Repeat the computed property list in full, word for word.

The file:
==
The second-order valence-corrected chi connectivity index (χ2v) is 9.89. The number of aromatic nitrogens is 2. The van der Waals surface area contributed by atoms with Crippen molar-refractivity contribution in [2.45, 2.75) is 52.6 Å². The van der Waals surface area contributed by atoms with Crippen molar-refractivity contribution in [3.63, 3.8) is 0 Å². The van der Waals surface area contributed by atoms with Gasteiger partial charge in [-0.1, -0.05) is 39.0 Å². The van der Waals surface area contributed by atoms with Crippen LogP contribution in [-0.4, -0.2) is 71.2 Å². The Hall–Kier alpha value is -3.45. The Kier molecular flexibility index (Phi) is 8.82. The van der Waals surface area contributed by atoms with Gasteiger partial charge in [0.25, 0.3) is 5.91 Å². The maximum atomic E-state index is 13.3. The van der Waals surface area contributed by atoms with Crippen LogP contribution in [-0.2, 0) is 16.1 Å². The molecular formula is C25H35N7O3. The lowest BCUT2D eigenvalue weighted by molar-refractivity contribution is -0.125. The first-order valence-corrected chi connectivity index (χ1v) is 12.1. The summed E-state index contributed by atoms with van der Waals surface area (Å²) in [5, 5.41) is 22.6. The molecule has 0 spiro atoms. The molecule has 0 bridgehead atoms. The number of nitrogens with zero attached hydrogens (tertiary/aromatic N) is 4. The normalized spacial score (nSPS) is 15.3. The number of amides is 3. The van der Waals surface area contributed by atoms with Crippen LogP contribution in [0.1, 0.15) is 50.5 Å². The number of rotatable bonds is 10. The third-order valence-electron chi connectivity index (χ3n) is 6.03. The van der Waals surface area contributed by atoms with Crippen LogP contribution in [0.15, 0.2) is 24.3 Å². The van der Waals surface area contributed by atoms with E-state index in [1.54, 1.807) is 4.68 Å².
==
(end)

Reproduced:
The second-order valence-corrected chi connectivity index (χ2v) is 9.89. The number of aromatic nitrogens is 2. The van der Waals surface area contributed by atoms with Crippen molar-refractivity contribution in [2.45, 2.75) is 52.6 Å². The van der Waals surface area contributed by atoms with Crippen molar-refractivity contribution in [3.63, 3.8) is 0 Å². The van der Waals surface area contributed by atoms with Gasteiger partial charge in [-0.1, -0.05) is 39.0 Å². The van der Waals surface area contributed by atoms with Crippen LogP contribution in [-0.4, -0.2) is 71.2 Å². The Hall–Kier alpha value is -3.45. The Kier molecular flexibility index (Phi) is 8.82. The van der Waals surface area contributed by atoms with Gasteiger partial charge in [0.25, 0.3) is 5.91 Å². The maximum atomic E-state index is 13.3. The van der Waals surface area contributed by atoms with Crippen LogP contribution in [-0.2, 0) is 16.1 Å². The molecular formula is C25H35N7O3. The lowest BCUT2D eigenvalue weighted by molar-refractivity contribution is -0.125. The first-order valence-corrected chi connectivity index (χ1v) is 12.1. The summed E-state index contributed by atoms with van der Waals surface area (Å²) in [5, 5.41) is 22.6. The molecule has 0 spiro atoms. The molecule has 0 bridgehead atoms. The number of nitrogens with zero attached hydrogens (tertiary/aromatic N) is 4. The normalized spacial score (nSPS) is 15.3. The number of amides is 3. The van der Waals surface area contributed by atoms with Crippen LogP contribution in [0.1, 0.15) is 50.5 Å². The number of rotatable bonds is 10. The third-order valence-electron chi connectivity index (χ3n) is 6.03. The van der Waals surface area contributed by atoms with Crippen LogP contribution in [0.15, 0.2) is 24.3 Å². The van der Waals surface area contributed by atoms with E-state index in [1.54, 1.807) is 4.68 Å².